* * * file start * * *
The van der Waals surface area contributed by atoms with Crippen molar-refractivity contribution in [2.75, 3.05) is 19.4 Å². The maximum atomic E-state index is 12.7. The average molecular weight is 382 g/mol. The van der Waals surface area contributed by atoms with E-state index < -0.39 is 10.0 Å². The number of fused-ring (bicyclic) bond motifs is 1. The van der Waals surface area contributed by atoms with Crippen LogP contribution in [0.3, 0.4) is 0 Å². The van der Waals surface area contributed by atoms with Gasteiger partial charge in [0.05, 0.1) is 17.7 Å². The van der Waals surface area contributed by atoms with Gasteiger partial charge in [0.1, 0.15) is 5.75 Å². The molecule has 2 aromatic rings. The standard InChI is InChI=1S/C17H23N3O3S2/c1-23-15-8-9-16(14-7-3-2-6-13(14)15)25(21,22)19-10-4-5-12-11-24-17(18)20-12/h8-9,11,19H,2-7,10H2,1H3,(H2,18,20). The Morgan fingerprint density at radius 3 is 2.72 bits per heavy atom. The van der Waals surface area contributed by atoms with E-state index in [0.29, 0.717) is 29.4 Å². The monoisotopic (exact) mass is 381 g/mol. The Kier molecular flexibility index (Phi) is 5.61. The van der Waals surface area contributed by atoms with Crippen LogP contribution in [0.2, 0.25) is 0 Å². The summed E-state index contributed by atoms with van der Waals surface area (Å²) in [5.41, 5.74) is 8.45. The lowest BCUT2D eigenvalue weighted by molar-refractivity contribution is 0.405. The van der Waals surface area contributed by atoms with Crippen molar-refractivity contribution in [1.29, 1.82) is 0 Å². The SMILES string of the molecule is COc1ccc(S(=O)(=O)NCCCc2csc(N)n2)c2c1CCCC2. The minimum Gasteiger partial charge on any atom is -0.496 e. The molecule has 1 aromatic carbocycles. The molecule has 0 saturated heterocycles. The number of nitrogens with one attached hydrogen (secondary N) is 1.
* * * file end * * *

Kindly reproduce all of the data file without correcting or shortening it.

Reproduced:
The van der Waals surface area contributed by atoms with Crippen molar-refractivity contribution in [2.75, 3.05) is 19.4 Å². The maximum atomic E-state index is 12.7. The average molecular weight is 382 g/mol. The van der Waals surface area contributed by atoms with E-state index < -0.39 is 10.0 Å². The number of fused-ring (bicyclic) bond motifs is 1. The van der Waals surface area contributed by atoms with Crippen LogP contribution in [0.3, 0.4) is 0 Å². The van der Waals surface area contributed by atoms with Gasteiger partial charge in [0.05, 0.1) is 17.7 Å². The van der Waals surface area contributed by atoms with Gasteiger partial charge in [0.1, 0.15) is 5.75 Å². The molecule has 2 aromatic rings. The standard InChI is InChI=1S/C17H23N3O3S2/c1-23-15-8-9-16(14-7-3-2-6-13(14)15)25(21,22)19-10-4-5-12-11-24-17(18)20-12/h8-9,11,19H,2-7,10H2,1H3,(H2,18,20). The Morgan fingerprint density at radius 3 is 2.72 bits per heavy atom. The van der Waals surface area contributed by atoms with E-state index in [0.29, 0.717) is 29.4 Å². The monoisotopic (exact) mass is 381 g/mol. The Kier molecular flexibility index (Phi) is 5.61. The van der Waals surface area contributed by atoms with Crippen LogP contribution in [0.2, 0.25) is 0 Å². The summed E-state index contributed by atoms with van der Waals surface area (Å²) in [5.41, 5.74) is 8.45. The lowest BCUT2D eigenvalue weighted by molar-refractivity contribution is 0.405. The van der Waals surface area contributed by atoms with Crippen molar-refractivity contribution in [1.29, 1.82) is 0 Å². The SMILES string of the molecule is COc1ccc(S(=O)(=O)NCCCc2csc(N)n2)c2c1CCCC2. The minimum Gasteiger partial charge on any atom is -0.496 e. The molecule has 1 aromatic carbocycles. The molecule has 0 saturated heterocycles. The number of nitrogens with one attached hydrogen (secondary N) is 1.